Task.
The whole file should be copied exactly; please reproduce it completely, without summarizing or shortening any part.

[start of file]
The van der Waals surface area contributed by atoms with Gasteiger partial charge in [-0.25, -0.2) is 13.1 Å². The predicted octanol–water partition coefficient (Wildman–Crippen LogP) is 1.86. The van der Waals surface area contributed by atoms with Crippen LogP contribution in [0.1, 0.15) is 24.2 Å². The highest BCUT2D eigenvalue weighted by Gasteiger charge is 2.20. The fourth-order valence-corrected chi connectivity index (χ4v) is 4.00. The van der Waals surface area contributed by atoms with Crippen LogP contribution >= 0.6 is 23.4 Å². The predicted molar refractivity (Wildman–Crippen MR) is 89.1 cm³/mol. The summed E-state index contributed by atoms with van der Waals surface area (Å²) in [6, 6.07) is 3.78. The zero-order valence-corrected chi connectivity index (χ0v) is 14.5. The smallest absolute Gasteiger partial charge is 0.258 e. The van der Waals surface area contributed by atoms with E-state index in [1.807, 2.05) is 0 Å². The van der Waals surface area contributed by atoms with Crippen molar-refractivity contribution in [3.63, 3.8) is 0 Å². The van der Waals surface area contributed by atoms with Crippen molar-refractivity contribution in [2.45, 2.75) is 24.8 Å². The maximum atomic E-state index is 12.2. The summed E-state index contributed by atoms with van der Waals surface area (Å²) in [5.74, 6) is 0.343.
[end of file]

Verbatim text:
The van der Waals surface area contributed by atoms with Gasteiger partial charge in [-0.25, -0.2) is 13.1 Å². The predicted octanol–water partition coefficient (Wildman–Crippen LogP) is 1.86. The van der Waals surface area contributed by atoms with Crippen LogP contribution in [0.1, 0.15) is 24.2 Å². The highest BCUT2D eigenvalue weighted by Gasteiger charge is 2.20. The fourth-order valence-corrected chi connectivity index (χ4v) is 4.00. The van der Waals surface area contributed by atoms with Crippen LogP contribution >= 0.6 is 23.4 Å². The predicted molar refractivity (Wildman–Crippen MR) is 89.1 cm³/mol. The summed E-state index contributed by atoms with van der Waals surface area (Å²) in [6, 6.07) is 3.78. The zero-order valence-corrected chi connectivity index (χ0v) is 14.5. The smallest absolute Gasteiger partial charge is 0.258 e. The van der Waals surface area contributed by atoms with E-state index in [1.807, 2.05) is 0 Å². The van der Waals surface area contributed by atoms with Crippen molar-refractivity contribution in [3.63, 3.8) is 0 Å². The van der Waals surface area contributed by atoms with Crippen molar-refractivity contribution in [2.45, 2.75) is 24.8 Å². The maximum atomic E-state index is 12.2. The summed E-state index contributed by atoms with van der Waals surface area (Å²) in [5.74, 6) is 0.343.